Thin clients allow for a form of refresh, always pulling down a consistent image, and removing any tampering or corruption introduced during daily use. Thin client adoption does offer some advantages, and some distinct disadvantages as well, however this post is not specifically about the merits of thin versus thick client.
Ensure that you follow all Change Management requirements, test and document thoroughly, and that the new image is recorded as part of your Configuration Management process.
Reactive Patch Management Strategy
The main goal in reactive patch management is to reduce the impact of an outage. Reactive patching occurs in response to an issue that is currently affecting the running system, and that needs immediate relief. The most common response to such a situation is usually to apply the latest patch or patches, which might be perceived as being capable of fixing the issue. Unfortunately, if the patch implementation does not work, you are often left worse off than before you applied the patch.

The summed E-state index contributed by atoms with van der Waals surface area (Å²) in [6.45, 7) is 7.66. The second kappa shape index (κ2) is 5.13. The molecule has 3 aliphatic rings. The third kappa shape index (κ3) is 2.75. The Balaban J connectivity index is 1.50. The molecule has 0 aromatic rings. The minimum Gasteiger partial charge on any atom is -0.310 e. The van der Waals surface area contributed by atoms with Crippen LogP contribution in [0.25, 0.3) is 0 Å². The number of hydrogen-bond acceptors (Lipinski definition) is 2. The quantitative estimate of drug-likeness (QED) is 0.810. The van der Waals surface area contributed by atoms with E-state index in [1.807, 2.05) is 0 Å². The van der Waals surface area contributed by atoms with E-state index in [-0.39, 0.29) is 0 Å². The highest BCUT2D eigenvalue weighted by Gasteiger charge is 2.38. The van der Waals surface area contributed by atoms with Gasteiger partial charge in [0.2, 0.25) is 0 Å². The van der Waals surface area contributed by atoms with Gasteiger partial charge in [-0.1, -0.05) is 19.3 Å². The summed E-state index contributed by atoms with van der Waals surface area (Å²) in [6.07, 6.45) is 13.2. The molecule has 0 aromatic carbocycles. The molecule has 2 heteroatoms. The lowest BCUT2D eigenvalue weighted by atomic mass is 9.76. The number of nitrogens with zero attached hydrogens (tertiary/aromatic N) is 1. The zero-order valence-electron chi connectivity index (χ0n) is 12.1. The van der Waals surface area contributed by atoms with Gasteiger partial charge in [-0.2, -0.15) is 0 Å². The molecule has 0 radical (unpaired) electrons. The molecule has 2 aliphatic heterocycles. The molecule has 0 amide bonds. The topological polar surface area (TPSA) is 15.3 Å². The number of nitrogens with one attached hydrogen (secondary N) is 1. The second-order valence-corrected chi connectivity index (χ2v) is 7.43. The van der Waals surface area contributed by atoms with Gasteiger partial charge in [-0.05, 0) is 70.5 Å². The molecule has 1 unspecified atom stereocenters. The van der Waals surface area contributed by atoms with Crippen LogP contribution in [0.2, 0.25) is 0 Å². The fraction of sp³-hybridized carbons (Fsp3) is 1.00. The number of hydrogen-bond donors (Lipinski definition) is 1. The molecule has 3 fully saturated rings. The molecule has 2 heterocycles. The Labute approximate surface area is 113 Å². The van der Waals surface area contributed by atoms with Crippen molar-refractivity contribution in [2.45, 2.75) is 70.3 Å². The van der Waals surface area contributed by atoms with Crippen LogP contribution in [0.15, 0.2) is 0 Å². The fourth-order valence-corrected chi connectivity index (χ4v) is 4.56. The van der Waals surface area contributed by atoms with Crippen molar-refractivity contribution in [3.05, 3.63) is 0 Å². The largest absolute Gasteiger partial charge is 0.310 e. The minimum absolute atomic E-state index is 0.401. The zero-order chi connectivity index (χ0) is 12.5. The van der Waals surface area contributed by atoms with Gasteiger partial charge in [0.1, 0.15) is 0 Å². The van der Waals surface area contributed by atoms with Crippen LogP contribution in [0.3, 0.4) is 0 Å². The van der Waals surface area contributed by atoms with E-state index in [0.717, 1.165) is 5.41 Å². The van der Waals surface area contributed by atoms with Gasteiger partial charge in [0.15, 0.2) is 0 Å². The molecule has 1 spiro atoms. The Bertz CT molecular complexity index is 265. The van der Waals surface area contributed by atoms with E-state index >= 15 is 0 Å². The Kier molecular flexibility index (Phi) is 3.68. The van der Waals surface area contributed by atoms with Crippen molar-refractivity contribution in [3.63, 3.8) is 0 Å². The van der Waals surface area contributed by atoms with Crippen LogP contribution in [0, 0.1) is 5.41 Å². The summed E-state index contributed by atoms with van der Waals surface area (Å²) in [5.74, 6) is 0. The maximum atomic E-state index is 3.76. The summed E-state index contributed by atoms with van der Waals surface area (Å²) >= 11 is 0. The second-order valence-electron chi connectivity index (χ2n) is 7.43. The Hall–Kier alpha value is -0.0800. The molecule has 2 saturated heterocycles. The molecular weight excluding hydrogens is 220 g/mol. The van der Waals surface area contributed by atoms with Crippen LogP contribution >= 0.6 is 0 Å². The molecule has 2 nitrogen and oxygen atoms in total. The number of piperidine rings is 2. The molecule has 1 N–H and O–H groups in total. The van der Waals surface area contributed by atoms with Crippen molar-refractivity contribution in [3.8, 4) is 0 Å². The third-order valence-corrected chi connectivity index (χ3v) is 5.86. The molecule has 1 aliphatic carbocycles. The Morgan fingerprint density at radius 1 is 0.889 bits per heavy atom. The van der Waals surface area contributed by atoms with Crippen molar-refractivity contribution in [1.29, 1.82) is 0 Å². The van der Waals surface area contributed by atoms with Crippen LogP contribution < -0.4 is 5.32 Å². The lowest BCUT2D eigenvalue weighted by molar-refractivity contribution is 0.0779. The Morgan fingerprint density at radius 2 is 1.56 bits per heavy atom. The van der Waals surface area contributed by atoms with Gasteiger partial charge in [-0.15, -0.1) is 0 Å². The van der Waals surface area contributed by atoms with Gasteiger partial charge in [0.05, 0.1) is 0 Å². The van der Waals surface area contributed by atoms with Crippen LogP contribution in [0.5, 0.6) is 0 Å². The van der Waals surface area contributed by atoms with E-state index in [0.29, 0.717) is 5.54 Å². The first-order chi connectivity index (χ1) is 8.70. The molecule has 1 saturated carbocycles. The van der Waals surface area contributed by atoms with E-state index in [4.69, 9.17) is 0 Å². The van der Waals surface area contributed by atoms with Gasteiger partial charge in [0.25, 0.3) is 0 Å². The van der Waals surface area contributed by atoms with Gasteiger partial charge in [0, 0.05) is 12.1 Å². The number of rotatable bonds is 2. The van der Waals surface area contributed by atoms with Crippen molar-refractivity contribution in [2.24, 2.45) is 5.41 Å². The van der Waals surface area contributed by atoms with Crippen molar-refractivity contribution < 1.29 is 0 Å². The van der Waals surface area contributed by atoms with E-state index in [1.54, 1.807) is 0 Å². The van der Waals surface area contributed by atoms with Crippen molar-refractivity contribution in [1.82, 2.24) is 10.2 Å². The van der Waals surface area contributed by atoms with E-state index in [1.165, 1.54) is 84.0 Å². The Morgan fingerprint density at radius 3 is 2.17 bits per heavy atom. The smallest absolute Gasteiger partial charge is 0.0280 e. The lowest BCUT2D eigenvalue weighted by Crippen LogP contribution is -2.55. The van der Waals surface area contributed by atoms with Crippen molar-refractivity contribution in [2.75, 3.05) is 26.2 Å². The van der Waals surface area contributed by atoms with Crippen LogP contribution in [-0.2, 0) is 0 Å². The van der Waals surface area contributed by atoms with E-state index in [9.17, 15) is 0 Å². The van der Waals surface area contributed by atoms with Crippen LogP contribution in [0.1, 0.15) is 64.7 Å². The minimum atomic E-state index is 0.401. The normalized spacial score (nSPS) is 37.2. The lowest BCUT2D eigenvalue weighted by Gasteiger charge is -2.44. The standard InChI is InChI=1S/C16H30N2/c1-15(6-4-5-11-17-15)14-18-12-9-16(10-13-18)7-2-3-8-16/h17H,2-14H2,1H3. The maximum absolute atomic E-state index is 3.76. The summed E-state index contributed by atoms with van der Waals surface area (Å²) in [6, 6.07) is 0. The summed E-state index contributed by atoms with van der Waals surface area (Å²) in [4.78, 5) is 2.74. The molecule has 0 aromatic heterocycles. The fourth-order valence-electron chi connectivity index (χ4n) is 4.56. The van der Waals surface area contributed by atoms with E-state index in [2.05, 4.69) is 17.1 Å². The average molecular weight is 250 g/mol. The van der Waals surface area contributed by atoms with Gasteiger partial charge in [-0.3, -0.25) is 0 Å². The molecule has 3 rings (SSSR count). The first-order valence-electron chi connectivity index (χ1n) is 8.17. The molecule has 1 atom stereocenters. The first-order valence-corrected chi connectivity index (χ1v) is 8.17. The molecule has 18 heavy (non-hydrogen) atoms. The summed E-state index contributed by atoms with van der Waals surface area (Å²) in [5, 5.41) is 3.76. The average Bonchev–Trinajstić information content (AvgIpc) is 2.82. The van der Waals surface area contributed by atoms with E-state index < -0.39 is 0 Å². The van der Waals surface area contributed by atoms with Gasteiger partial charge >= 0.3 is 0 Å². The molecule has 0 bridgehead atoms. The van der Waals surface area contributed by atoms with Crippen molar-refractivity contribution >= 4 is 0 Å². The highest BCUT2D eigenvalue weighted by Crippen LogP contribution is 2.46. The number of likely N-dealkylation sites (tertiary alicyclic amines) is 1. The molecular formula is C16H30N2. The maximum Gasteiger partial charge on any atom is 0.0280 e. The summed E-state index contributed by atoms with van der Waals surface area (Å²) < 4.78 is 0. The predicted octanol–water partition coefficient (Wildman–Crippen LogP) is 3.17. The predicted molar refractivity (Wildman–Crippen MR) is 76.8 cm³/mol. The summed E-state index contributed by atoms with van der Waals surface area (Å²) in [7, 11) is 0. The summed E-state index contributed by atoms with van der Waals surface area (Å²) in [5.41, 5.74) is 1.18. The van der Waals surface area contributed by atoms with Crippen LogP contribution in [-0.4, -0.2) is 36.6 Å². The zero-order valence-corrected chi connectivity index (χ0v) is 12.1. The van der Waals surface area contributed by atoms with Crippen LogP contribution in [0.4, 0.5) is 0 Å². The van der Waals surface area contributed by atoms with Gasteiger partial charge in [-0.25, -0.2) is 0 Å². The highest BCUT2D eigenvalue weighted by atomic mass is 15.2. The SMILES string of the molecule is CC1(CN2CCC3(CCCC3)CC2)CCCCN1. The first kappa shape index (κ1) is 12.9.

There are two main reasons why this approach is fundamentally incorrect:
- Even if a known problem appears to go away, you don’t know whether the patch or patches actually fixed the underlying problem or simply masked the symptoms. The patches might have simply changed the system in such a way as to obscure the issue for now.
- Applying patches in a reactive patching session introduces a considerable element of risk. When you are in a reactive patching situation, you must try to minimize risk at all costs. In proactive patching, you can and should have tested the change you are applying. In a reactive situation, if you apply a large number of changes, you still may not have identified root cause. Also, there’s a greater chance that the changes you applied will have negative consequences elsewhere on the system, which leads to more reactive patching.
So, even when you experience an issue that is affecting the system, spend time investigating root cause. If a fix can be identified from such investigation, and that fix involves applying one or more patches, then at least the change is minimized to just the patch or set of patches required to fix the problem. Depending on the severity of the problem, the patch or patches that fix the issue will be installed at one of the following times:
- Immediately to gain relief.